The Importance of Study Skills
Study, as defined by Oxford Dictionaries, is the “devotion of time and attention to acquiring knowledge on an academic subject, especially by means of books; a detailed investigation and analysis of a subject or situation.” Merriam-Webster defines study as an “application of the mental faculties to the acquisition of knowledge”. My personal definition is a combination of both. To study is to devote time and energy/attention to gain an understanding and knowledge of a subject.
Study skills, therefore, are the set of strategies that are used to adequately acquire and gain knowledge about a chosen topic or subject. When we possess these skills or strategies, we are able to increase the efficiency of learning. We are also able to increase the likelihood that what we are to be learning is retained in our long term memory for future use. Which brings us to the definition of learning.
Learning is a lifelong skill, that when successful and...
This post is inspired by an article I read, “Be Less Helpful” by Joshua Zucker (can be found at this link: http://www.mathteacherscircle.org/assets/legacy/newsletter/MTCircularAutumn2012.pdf) and I am here to relate it to my teaching and tutoring experiences.
When working with students, it can be easy to watch struggling students and thoughtlessly just give them the answers. Why do we do this? Well, for a variety of reasons. Maybe we empathize with the struggling student and want to alleviate their pain. Perhaps we are impatient and have already solved the problem mentally several times over. Maybe we think the question is asking too much of the students. Perhaps we’re worried that they are taking too much time and should move on to the next problem. Maybe they have made three incorrect guesses and we feel it’s time to just give it to them. Perhaps we are really enthusiastic about teaching and are overly anxious to show them how to do it. (Remember, depending on the subject...
I am pretty OCD about how I do things as a tutor. This includes being prepared. This also has got me thinking about what it means to be prepared as a tutor. I believe it involves two things. Those are being prepared physically by having the tools you need, and also knowing what you will cover in each lesson.
I started the concept of a tutoring bag about a year ago. I LOVE IT. It has all sorts of goodies in it from dry erase boards to pencils to graphing paper. I even have things that are outside of the box available just incase I need them. For example, I have simple dollar store games in my bag which often help my students who suffer from attention deficit problems. I never know what I am going to need but it allows me to be unconventional with my tutoring which has been a big asset. Also realistically, as much as we want our students to come prepared, SOMEONE is going to forget something!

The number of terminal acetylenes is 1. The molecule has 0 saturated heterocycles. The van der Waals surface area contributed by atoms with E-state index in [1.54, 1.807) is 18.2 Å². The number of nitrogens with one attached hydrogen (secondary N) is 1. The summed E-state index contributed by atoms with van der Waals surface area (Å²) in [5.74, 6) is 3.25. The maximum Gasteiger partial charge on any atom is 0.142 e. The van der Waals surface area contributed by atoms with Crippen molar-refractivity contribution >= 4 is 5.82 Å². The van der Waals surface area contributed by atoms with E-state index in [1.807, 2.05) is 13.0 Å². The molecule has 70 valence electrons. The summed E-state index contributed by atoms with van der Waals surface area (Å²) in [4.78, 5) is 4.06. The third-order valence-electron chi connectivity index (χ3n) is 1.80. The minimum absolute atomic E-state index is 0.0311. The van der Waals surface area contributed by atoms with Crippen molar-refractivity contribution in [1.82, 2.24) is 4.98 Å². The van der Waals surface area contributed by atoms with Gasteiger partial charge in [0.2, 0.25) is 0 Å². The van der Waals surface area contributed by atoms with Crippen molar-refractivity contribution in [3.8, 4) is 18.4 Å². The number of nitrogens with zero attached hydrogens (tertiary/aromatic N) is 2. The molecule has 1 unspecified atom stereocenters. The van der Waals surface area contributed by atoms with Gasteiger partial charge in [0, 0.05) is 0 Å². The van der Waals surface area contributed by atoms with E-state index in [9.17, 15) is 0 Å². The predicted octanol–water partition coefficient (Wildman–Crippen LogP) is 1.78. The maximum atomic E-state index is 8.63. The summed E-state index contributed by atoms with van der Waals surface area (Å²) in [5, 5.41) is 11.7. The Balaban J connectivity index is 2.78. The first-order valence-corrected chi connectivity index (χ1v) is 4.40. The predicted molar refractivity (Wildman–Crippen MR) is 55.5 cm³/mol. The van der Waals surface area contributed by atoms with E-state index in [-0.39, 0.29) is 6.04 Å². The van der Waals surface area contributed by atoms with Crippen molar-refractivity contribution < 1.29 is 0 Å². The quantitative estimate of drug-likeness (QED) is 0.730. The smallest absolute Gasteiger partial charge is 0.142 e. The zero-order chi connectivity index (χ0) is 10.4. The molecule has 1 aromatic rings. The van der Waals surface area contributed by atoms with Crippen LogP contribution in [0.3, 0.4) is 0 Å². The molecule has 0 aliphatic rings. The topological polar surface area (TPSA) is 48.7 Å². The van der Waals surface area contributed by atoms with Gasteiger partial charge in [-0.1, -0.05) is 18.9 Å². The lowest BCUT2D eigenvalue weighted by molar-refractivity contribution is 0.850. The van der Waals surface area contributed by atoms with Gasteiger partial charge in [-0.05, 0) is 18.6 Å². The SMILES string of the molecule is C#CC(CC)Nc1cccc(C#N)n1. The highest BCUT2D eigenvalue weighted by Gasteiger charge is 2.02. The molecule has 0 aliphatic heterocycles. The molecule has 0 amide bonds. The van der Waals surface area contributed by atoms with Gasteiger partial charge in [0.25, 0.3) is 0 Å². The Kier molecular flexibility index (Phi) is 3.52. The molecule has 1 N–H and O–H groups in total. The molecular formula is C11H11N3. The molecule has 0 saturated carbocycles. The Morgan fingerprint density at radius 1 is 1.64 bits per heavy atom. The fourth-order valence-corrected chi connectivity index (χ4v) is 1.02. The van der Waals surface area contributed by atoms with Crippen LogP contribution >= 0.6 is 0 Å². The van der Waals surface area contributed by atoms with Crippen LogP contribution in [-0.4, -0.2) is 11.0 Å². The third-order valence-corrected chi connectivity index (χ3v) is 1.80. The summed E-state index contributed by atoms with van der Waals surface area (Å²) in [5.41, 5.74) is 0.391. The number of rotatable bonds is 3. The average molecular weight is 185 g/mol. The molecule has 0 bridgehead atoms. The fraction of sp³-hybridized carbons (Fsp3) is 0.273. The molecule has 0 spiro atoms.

I also lesson plan before my lessons. I commended tutors who can...
1) You can have fun and be silly, but still increase focus on the subject
When I taught piano lessons to a 5-year-old girl, I would start off by asking her to find the weirdest, funniest sound that she could find on the keyboard, and then ask her to play the song she had practiced for that week in that sound! She always would laugh and make faces, but it made the repetition of practicing the same song over and over less monotonous and more fun! This would start our lessons off on a great note, and they would be more of a game or exploration of music than just a class.
2) Take a snack break
After about 30-45 minutes of studying the same subject, it can get tiring and hard to focus. Our brains need a break! Stopping 30 minutes into a tutoring session to have a quick snack or drink can really help to give your mind the rest it needs to be able to refocus and start refreshed after the break!
3) Talk about your worries...
I have a wonderful student and the parents are fantastic.
They are very patient with me and understanding, which I appreciate. However the progress of the student is evolving. Certain disabilities have been uncovered that the parents didn't really know she had. This causing me to re-evaluate my teaching on a weekly basis.
This poses an interesting question. What do you do when you hit a block in the road?
I think the most important thing you can do is to communicate with the parents of said child. Often times, we think of tutors and parents as different entities. We don't do that at school though. That's why there are conferences. Parents and teachers work together to give the child the best educational support possible. So why would tutoring be any different?
I constantly work with the parents of my student. When the student is tested, they have a meeting with me. When there are things going on with the school, they...
Based upon the academic performances of many math and chemistry clients over the years and leading right up to the present, the following factors have been vital for my students to have substantially bolstered their achievement levels by the end of their particular courses of study:
1) Both the tutor and the students approached every session with enthusiasm and a positive attitude.
2) Students were prepared at each session with adequate resources and a clear sense of what they wanted to accomplish.
3) The tutor was also prepared with backup resources (alternate textbooks, notes, appropriate visuals).
4) The tutor would model difficult concepts in writing through accurately-constructed, correctly-sequenced steps.
5) Students would be provided ample opportunities from their resources for guided practice on key concepts.
6) Students would attempt additional problems between session meetings and report any unclear ideas at the next session.
7) Parents, other...